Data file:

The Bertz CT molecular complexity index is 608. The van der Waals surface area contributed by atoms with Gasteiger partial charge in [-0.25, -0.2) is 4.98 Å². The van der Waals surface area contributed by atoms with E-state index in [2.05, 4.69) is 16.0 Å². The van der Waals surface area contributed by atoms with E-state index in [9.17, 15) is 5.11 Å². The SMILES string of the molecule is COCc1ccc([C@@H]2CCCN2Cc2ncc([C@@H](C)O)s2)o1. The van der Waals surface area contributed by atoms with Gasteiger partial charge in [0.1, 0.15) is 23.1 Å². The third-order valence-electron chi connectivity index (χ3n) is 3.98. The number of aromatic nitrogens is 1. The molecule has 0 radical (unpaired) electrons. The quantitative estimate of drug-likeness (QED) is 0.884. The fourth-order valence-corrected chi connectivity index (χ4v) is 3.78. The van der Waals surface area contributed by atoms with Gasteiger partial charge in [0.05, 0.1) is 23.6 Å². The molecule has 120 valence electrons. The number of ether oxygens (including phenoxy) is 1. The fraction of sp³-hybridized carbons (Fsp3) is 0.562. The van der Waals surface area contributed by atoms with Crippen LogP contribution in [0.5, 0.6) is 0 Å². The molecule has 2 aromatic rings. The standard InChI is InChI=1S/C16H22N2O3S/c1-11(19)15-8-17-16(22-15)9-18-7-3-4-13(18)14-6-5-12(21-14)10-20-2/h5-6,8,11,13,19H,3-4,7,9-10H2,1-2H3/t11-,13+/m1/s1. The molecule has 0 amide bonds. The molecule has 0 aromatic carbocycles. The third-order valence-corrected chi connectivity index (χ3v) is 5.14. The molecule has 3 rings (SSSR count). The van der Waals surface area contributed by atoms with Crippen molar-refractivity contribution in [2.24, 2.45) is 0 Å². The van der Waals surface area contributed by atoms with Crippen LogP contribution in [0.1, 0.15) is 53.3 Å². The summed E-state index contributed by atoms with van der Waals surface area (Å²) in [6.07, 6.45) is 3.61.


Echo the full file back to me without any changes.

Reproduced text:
The Bertz CT molecular complexity index is 608. The van der Waals surface area contributed by atoms with Gasteiger partial charge in [-0.25, -0.2) is 4.98 Å². The van der Waals surface area contributed by atoms with E-state index in [2.05, 4.69) is 16.0 Å². The van der Waals surface area contributed by atoms with E-state index in [9.17, 15) is 5.11 Å². The SMILES string of the molecule is COCc1ccc([C@@H]2CCCN2Cc2ncc([C@@H](C)O)s2)o1. The van der Waals surface area contributed by atoms with Gasteiger partial charge in [0.1, 0.15) is 23.1 Å². The third-order valence-electron chi connectivity index (χ3n) is 3.98. The number of aromatic nitrogens is 1. The molecule has 0 radical (unpaired) electrons. The quantitative estimate of drug-likeness (QED) is 0.884. The fourth-order valence-corrected chi connectivity index (χ4v) is 3.78. The van der Waals surface area contributed by atoms with Gasteiger partial charge in [0.05, 0.1) is 23.6 Å². The molecule has 120 valence electrons. The number of ether oxygens (including phenoxy) is 1. The fraction of sp³-hybridized carbons (Fsp3) is 0.562. The van der Waals surface area contributed by atoms with Crippen LogP contribution in [0.5, 0.6) is 0 Å². The molecule has 2 aromatic rings. The standard InChI is InChI=1S/C16H22N2O3S/c1-11(19)15-8-17-16(22-15)9-18-7-3-4-13(18)14-6-5-12(21-14)10-20-2/h5-6,8,11,13,19H,3-4,7,9-10H2,1-2H3/t11-,13+/m1/s1. The molecule has 0 amide bonds. The molecule has 0 aromatic carbocycles. The third-order valence-corrected chi connectivity index (χ3v) is 5.14. The molecule has 3 rings (SSSR count). The van der Waals surface area contributed by atoms with Crippen molar-refractivity contribution in [2.24, 2.45) is 0 Å². The van der Waals surface area contributed by atoms with Crippen LogP contribution in [0.1, 0.15) is 53.3 Å². The summed E-state index contributed by atoms with van der Waals surface area (Å²) in [6.07, 6.45) is 3.61.